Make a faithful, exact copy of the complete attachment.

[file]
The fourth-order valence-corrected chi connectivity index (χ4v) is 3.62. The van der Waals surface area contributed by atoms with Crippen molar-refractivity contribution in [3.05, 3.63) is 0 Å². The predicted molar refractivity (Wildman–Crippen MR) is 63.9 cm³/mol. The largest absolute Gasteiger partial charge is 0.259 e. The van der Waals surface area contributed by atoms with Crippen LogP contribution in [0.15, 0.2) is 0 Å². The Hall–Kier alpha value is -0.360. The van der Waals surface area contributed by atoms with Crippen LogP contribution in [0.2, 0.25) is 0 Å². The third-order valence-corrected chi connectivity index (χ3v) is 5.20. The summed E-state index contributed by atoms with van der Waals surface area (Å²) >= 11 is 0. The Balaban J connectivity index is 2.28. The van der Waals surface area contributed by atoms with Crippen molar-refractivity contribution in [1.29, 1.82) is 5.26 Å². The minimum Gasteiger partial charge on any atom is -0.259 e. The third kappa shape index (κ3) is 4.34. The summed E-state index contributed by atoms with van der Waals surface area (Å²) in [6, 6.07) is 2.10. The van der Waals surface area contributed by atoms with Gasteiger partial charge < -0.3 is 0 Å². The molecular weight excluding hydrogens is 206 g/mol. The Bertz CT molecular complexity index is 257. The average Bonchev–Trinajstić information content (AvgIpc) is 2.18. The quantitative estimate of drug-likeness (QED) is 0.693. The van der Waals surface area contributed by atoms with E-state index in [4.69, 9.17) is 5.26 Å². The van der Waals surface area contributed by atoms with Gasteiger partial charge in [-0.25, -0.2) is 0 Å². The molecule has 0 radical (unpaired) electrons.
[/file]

The fourth-order valence-corrected chi connectivity index (χ4v) is 3.62. The van der Waals surface area contributed by atoms with Crippen molar-refractivity contribution in [3.05, 3.63) is 0 Å². The predicted molar refractivity (Wildman–Crippen MR) is 63.9 cm³/mol. The largest absolute Gasteiger partial charge is 0.259 e. The van der Waals surface area contributed by atoms with Crippen LogP contribution in [0.15, 0.2) is 0 Å². The Hall–Kier alpha value is -0.360. The van der Waals surface area contributed by atoms with Crippen LogP contribution in [0.2, 0.25) is 0 Å². The third-order valence-corrected chi connectivity index (χ3v) is 5.20. The summed E-state index contributed by atoms with van der Waals surface area (Å²) >= 11 is 0. The Balaban J connectivity index is 2.28. The van der Waals surface area contributed by atoms with Crippen molar-refractivity contribution in [1.29, 1.82) is 5.26 Å². The minimum Gasteiger partial charge on any atom is -0.259 e. The third kappa shape index (κ3) is 4.34. The summed E-state index contributed by atoms with van der Waals surface area (Å²) in [6, 6.07) is 2.10. The van der Waals surface area contributed by atoms with Gasteiger partial charge < -0.3 is 0 Å². The molecular weight excluding hydrogens is 206 g/mol. The Bertz CT molecular complexity index is 257. The average Bonchev–Trinajstić information content (AvgIpc) is 2.18. The quantitative estimate of drug-likeness (QED) is 0.693. The van der Waals surface area contributed by atoms with E-state index in [4.69, 9.17) is 5.26 Å². The van der Waals surface area contributed by atoms with Gasteiger partial charge in [-0.25, -0.2) is 0 Å². The molecule has 0 radical (unpaired) electrons.